So I had an idea for a blog post, and went to the one place I knew I could get some ideas. I Tweeted to my friends and asked for some questions for an “Interview with the #bookblogger” post, and boy did you guys come through! I hope you enjoy!
How is an interview done? Where can I find people to interview?
If you were out of milk, would you put egg nog on your cereal?
What does your perfect Christmas Day look like?
When do you typically post your blog posts?
Do you prefer to write longer or shorter reviews? How about reading them?
When it comes to writing a review, I think it comes down to how much I have to say about the book. I have more things to say about some books than others. I do try to keep my reviews balanced, so that if I say something negative, I follow up with something positive. Authors work hard on their books, so I’m not going to completely bash it if I can at all help it.
I love reading reviews, whether they are long or short. I love seeing all the different opinions out there, even about the same book. If you have a lot to say about a book, say it. Opinions are important, especially in the book world. Authors’ livelihood depend on readers spreading their opinions, and book bloggers have a lot to do with that.
How much do you know about SEO?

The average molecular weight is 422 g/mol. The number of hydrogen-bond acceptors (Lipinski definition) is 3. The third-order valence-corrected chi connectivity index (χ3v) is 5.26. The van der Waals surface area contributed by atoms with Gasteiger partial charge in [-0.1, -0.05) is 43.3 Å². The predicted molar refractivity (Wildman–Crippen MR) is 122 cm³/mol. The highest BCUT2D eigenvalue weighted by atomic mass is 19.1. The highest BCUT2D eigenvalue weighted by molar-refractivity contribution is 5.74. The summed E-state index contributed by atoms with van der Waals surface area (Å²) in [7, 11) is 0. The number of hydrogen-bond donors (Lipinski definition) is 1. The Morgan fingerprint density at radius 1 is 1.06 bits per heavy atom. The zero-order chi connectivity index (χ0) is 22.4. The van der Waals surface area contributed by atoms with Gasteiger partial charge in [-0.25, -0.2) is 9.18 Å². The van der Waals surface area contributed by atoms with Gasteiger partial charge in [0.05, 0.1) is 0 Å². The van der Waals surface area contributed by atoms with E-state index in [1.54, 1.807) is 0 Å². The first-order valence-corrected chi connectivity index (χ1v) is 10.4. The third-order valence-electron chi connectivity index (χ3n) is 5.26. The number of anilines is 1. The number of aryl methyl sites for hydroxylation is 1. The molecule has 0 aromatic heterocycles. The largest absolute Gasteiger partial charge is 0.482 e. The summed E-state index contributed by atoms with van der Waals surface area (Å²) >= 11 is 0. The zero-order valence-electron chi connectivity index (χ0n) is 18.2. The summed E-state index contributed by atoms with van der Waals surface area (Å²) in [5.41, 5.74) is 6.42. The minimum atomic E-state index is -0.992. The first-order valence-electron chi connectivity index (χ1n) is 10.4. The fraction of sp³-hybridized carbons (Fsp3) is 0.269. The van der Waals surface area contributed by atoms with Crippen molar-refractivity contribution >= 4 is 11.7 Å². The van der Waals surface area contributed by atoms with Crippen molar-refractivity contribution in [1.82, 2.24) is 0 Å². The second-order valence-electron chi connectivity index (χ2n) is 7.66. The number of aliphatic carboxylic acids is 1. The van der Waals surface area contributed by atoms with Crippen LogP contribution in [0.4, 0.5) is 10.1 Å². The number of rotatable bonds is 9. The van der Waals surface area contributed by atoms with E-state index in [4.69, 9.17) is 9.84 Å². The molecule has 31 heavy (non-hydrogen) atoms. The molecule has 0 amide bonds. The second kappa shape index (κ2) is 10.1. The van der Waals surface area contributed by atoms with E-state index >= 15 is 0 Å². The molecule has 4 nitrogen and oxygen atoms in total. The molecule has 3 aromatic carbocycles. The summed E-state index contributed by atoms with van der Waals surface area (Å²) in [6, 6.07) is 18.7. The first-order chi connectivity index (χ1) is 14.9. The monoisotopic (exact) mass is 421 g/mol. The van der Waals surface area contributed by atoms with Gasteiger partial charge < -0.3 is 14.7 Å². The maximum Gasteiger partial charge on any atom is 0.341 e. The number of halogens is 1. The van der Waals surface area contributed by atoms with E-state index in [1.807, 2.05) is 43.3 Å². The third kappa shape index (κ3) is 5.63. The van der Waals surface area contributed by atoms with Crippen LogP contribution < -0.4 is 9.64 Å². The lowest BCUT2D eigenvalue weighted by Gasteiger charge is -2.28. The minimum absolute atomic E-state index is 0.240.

Not as much as I would like, but I’m learning more every day. I have a self-hosted blog, so I’m able to add some plugins to help with SEO, but for bloggers on the free platform, Pinterest has tons of articles and tips to help with SEO, so I look there too.
How do you graciously decline review requests?
I try not to say flat out “no” if I can help it. Again, authors depend on people getting the word out. That said, I have genres and books that I know I simply won’t enjoy. So when I do decline a request, I try not to make it sound like I’m rejecting the person/author, but that it wouldn’t be in the author’s best interest for me to write a review. An example is of a request I got to review a book of poetry. I don’t like poetry, I don’t read poetry, and I tend to shy away from anything having to do with poetry. But my personal feelings about poetry doesn’t make this author’s book bad, so I would say something like this: “Thank you so much for your request for a book review. Unfortunately, poetry isn’t one of my preferred genres, so I don’t think I would be the best choice for a review. I wish you the best of luck!”
Do you have a post editing process, or do you post and go?
I tend to write like I talk, and I self correct all the time. So I tend to write and go. I’ve done that my entire life, even with papers in school. It’s rare for my first draft to not be my best. If I go back and edit, I tend to second guess myself a LOT and if I do that, I lose my voice, and my blog starts to sound more academic than it should. This blog is supposed to be fun. You shouldn’t feel, as a reader, that you’re stuck in school. That’s no fun.
Do you have a buffer series? Like when you’re exhausted and this will kick-start your motivation again?
I don’t, but I probably should. I keep drafts in my blog dashboard, but I don’t look at them as often as I should.
Do you post reviews for every book you read?
I don’t. I try to only write reviews on my blog for my 4 and 5 star reads. I want my space of the internet to be super positive, and welcoming. I’d rather rave about the books I love, rather than rant about the books I hated. No one wants to read a bunch of reviews about books I thought sucked.